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Total hip replacement fifteen years after pelvic support osteotomy (PSO): a case report and review of the literature.

Authors
Type
Published Article
Journal
Musculoskeletal surgery
Publication Date
Volume
96
Issue
2
Pages
141–147
Identifiers
DOI: 10.1007/s12306-011-0178-8
PMID: 22237840
Source
Medline
License
Unknown

Abstract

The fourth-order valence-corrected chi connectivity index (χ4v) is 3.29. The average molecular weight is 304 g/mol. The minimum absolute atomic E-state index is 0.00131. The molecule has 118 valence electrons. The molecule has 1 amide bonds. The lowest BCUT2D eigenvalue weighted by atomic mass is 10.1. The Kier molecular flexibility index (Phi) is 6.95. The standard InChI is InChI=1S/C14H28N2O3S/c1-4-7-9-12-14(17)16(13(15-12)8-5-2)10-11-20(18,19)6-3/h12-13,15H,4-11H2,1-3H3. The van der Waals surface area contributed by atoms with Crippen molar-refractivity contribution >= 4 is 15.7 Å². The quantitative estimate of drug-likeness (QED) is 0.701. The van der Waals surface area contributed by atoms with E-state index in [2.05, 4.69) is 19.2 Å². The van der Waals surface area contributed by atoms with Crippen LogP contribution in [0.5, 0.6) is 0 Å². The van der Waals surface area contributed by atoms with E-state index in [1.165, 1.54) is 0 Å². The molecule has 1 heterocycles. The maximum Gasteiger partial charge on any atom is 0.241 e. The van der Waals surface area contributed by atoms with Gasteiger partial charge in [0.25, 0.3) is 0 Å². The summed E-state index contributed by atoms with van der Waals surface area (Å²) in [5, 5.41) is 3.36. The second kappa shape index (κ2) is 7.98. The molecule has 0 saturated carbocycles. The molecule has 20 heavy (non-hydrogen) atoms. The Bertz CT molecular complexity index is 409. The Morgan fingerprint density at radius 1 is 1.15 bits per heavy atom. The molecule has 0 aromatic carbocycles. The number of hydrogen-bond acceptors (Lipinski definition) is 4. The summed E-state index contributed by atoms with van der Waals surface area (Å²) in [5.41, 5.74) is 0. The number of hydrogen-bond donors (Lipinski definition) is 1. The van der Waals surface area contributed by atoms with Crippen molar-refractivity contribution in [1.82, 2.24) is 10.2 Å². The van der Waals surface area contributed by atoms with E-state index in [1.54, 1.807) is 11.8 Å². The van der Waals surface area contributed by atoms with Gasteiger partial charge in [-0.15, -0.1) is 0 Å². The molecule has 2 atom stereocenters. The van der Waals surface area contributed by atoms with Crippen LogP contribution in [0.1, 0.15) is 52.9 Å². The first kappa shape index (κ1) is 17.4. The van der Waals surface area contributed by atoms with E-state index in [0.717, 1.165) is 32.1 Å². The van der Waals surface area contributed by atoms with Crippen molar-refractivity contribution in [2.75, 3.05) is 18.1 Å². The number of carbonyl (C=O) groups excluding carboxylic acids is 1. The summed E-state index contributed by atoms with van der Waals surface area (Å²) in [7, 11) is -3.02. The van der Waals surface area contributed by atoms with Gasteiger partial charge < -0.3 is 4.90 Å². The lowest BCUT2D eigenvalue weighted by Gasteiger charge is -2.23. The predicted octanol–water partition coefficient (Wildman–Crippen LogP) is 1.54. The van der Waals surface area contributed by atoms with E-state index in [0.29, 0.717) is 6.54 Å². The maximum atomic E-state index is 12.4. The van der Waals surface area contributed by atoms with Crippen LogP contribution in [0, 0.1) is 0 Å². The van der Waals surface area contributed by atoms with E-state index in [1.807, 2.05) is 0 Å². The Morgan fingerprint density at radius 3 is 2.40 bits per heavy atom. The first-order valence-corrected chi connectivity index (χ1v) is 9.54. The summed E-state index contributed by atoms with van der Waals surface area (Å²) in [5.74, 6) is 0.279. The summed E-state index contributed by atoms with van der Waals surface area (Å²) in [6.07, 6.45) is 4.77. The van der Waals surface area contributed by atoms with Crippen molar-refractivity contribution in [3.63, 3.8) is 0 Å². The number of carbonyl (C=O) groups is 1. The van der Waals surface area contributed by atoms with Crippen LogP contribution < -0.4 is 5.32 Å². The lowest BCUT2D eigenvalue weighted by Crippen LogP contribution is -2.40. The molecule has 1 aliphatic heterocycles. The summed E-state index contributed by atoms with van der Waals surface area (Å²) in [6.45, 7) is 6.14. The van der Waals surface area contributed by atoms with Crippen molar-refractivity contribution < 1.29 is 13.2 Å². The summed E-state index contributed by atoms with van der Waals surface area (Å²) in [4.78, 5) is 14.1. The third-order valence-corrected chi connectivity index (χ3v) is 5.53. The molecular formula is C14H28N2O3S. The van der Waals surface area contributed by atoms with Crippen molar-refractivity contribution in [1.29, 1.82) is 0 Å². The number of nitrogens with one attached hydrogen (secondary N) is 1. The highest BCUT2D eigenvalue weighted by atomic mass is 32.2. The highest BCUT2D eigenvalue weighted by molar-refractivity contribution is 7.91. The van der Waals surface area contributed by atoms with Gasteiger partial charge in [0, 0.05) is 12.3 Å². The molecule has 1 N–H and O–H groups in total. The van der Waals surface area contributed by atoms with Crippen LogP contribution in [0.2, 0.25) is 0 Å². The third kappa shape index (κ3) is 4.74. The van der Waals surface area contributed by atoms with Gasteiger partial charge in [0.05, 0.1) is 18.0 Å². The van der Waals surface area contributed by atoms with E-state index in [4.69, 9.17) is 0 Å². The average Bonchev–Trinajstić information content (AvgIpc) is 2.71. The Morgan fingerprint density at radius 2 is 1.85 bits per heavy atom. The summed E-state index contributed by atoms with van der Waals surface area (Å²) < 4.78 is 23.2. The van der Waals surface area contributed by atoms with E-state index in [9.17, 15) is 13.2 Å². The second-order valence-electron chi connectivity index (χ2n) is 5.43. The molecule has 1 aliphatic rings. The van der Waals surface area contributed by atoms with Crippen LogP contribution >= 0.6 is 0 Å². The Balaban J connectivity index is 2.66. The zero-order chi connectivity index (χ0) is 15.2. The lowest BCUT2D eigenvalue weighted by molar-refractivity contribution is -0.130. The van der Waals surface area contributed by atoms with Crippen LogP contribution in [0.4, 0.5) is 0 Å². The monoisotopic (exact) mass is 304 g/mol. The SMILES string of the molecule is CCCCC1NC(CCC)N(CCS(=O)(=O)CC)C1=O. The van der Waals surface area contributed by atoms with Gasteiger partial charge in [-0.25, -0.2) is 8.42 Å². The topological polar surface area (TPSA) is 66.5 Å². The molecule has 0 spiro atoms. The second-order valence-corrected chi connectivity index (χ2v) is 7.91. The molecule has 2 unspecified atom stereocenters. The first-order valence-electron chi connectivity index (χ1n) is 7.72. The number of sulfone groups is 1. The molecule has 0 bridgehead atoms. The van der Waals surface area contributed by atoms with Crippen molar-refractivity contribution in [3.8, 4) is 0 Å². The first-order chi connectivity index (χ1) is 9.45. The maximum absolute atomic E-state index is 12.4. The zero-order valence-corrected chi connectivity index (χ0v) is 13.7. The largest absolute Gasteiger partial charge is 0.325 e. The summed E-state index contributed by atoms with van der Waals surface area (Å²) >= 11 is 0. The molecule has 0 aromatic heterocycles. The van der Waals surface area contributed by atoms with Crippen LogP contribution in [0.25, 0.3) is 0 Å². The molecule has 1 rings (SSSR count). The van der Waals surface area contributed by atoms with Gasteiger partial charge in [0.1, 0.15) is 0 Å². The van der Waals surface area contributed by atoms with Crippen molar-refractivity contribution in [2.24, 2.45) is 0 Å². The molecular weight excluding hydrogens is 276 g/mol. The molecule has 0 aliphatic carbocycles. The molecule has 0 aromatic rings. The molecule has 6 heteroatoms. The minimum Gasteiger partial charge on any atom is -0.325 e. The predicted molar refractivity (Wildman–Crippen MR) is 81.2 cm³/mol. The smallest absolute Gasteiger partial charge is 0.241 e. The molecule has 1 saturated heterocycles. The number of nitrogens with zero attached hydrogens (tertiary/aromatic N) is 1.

Treatment of chronic hip instability in children and young adults is challenging. Proximal femoral osteotomy had been suggested to provide pelvic stability and improved abductor function. Total hip replacement after pelvic support osteotomy can be challenging due to altered anatomy due to angulation of the proximal femur in both frontal and sagittal planes. This is a 29-year-old woman who had total hip replacement after pelvic support osteotomy. The patient had pelvic support at the age of 14 years. Pelvic support osteotomy delayed the need for total hip replacement for 15 years. Preoperative planning for total hip replacement with model was used for proper understanding of the anatomy of the proximal femur. Revision of femoral component was necessary due to penetration of the proximal femur. In conclusion, total hip replacement after pelvic support osteotomy is a technically demanding procedure, and careful attention to surgical details is necessary for successful outcome.

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